That being said, if you’re looking at Kickstarter as an opportunity, you want to make sure that the goal you set is artificially low and that you are as sure as you can be that you’re going to be able to make it. Because just as you said here, Jonathan, if the choice is, “Well, I can go on Kickstarter and appeal to more people but maybe not make my goal and not get any money versus being on a smaller platform where at least I get 100% of something…that’s better than getting 0% of something more…”—what you have to realize is that the awareness that you’re going to be able to generate through Kickstarter, the reach that you can add through Kickstarter is an advantage and an opportunity. And if your goal number is low enough and you can work up through stretch levels rather than missing your goal, then Kickstarter is a great way to go. There is a time to use Kickstarter and a time to use other funding sources.

I would caution any client against looking only at Kickstarter as their full source of funds. That’s a recipe for doing lots of work and not ending up with anything as a result, especially if it’s your first project out of the box and you have no idea how you’re going to do it. That’s a huge risk that’s rarely worth taking. In that case, I’d recommend Indiegogo to start with. And maybe you switch to Kickstarter for a later project, or maybe you stick with Indiegogo. After going through the process once, most people learn a lot about which platform works best for them.

But most of all, you really have to be very strategic in how you use Kickstarter, how you use Indiegogo, and how you look at other sources of funds. You need to understand that there is a great deal of self-sacrifice often involved in getting a new business off the ground. I mean, Alec is an entrepreneur; he knows what it’s like to literally make payroll out of what you’ve got in your front pocket because that’s all the money that’s left. You have to be resourceful on your own to make things work and to make the numbers work. I would really caution against anyone looking solely at a crowd-funding platform as their only source of funds.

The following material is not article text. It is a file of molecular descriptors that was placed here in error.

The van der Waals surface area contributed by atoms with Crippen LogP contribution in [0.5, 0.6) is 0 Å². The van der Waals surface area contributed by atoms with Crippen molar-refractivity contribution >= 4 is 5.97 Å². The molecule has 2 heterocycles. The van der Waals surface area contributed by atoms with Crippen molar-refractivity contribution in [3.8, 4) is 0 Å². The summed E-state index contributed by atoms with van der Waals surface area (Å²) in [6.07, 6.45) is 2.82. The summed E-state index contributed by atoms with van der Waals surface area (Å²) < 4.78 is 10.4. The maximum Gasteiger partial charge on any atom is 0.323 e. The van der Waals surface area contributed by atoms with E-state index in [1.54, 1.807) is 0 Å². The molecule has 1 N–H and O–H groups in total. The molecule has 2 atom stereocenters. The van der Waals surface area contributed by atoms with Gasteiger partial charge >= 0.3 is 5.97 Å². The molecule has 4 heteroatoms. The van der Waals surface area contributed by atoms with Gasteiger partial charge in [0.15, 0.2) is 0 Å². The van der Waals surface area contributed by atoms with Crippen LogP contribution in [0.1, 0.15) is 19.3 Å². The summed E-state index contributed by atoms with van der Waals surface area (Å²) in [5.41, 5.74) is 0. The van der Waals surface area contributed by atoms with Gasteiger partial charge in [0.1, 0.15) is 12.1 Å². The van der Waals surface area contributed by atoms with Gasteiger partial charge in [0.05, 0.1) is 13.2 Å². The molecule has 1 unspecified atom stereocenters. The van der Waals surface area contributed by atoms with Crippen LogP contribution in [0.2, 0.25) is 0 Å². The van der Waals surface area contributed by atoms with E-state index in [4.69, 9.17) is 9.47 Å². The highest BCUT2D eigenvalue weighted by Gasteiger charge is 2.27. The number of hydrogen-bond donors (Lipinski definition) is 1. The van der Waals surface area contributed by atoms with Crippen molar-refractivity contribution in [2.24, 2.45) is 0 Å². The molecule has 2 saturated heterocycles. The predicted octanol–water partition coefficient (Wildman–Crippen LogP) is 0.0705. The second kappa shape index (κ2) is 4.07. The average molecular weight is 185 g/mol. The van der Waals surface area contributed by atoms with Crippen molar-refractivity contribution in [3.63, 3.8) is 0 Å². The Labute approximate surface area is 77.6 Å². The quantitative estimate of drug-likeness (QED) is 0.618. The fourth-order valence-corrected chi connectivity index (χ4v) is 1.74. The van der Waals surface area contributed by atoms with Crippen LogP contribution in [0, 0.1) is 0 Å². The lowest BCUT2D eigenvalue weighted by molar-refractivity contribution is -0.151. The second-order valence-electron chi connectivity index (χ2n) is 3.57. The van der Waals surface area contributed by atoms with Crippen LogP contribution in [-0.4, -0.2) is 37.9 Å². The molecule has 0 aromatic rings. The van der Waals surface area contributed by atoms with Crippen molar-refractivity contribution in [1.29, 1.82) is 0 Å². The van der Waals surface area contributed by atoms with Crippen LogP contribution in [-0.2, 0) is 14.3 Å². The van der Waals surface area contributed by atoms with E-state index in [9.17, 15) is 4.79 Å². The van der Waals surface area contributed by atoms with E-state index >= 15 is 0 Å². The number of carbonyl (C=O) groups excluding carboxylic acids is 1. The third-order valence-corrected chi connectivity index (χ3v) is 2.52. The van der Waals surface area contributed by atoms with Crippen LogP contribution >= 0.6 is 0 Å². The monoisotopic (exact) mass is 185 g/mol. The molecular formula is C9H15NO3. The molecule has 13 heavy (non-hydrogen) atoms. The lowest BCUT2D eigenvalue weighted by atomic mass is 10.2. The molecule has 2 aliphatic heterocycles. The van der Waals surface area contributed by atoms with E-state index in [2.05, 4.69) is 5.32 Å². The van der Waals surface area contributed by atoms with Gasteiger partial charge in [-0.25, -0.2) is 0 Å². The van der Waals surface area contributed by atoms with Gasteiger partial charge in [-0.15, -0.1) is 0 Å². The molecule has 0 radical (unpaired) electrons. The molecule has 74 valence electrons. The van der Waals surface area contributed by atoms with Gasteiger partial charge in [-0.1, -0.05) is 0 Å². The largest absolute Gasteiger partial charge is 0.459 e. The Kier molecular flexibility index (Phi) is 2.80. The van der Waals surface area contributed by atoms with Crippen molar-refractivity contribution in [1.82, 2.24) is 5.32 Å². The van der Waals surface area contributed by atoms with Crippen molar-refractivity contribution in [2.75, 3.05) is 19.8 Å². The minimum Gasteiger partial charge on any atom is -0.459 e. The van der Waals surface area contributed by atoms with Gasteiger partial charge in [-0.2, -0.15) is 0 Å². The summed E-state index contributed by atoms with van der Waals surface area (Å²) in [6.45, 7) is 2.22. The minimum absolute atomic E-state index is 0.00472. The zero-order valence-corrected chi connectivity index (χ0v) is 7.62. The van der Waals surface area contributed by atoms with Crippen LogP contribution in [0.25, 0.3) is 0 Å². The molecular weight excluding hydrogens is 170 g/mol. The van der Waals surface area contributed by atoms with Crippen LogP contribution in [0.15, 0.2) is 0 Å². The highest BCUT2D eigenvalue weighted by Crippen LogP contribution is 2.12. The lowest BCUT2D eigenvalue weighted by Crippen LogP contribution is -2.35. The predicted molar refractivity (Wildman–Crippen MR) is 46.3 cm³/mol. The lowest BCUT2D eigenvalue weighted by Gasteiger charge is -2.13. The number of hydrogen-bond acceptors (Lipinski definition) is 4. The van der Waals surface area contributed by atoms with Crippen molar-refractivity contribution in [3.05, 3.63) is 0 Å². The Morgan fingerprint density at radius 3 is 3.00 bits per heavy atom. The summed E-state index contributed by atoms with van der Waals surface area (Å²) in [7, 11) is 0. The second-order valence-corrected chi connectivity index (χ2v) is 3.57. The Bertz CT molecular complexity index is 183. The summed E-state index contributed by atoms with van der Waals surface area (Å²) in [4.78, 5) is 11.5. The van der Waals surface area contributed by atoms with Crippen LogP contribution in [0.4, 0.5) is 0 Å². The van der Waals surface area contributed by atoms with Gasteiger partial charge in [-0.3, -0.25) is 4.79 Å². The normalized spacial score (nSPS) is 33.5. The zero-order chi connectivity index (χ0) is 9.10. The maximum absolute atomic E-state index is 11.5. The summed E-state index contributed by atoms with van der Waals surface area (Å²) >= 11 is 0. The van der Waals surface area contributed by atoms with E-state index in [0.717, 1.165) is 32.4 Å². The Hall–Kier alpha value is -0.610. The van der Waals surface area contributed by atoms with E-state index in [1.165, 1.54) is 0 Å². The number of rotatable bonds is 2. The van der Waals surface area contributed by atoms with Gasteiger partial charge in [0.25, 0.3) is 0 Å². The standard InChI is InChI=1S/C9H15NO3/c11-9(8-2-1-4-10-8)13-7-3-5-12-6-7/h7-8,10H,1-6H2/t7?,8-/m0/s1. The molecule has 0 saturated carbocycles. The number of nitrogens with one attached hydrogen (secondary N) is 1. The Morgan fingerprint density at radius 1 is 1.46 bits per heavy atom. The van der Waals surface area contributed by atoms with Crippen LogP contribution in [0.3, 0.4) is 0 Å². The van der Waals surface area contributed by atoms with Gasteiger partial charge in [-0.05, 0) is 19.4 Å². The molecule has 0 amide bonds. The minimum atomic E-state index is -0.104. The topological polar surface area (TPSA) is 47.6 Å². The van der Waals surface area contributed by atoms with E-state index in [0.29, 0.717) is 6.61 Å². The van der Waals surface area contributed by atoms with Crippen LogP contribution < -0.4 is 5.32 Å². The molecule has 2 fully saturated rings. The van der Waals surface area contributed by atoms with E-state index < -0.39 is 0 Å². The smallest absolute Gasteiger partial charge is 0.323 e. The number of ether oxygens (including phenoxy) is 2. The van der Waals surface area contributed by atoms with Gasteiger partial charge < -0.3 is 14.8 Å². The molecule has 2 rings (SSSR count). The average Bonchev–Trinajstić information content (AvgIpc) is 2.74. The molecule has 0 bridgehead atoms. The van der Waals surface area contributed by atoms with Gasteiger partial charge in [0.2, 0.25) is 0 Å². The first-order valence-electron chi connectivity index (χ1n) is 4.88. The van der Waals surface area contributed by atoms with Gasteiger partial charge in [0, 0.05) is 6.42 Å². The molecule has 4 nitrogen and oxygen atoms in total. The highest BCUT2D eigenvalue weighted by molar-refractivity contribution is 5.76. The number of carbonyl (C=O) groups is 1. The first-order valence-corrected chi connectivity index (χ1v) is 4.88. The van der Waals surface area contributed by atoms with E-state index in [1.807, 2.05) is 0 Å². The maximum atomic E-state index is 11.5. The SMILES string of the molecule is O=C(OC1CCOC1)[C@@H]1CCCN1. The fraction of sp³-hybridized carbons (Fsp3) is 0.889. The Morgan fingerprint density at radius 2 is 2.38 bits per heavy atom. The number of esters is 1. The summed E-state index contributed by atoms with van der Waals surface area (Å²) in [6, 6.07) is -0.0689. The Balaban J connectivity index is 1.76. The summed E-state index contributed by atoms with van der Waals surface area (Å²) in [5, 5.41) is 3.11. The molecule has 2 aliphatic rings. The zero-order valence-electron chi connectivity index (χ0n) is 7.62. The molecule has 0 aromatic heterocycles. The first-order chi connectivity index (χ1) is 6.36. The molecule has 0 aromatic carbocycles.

ALEC: I was really lucky in that, before we launched Prelude, I got a chance to sit with another producer who had done a hundred thousand dollar Kickstarter. And he told me in that meeting—it was a friend of Richard Hatch’s and we were eating sushi—and he told me how much time and effort the Kickstarter took. And so, when I launched the very first Prelude Kickstarter, leading up to that, I did an enormous amount of work.

JONATHAN: What work did you do before the Prelude Kickstarter, Alec? Before you ever turned on the lights, what did you have to do to make sure you were ready to hit the ground running?

ALEC: What I did before we launched the Prelude Kickstarter was I spent a lot of time paying attention to what Star Trek: Renegades had done in their Kickstarter…and then what they had done in their Indiegogo. I went through and I made lists of all their perks and figured out what the best levels for different perks were. Our first Kickstarter video for Prelude was based off the Renegades video, which was very impressive. I really focused on what they did right and tried to emulate it. But that’s a basic principle of business: modeling. You find who does something best, and you model what they do.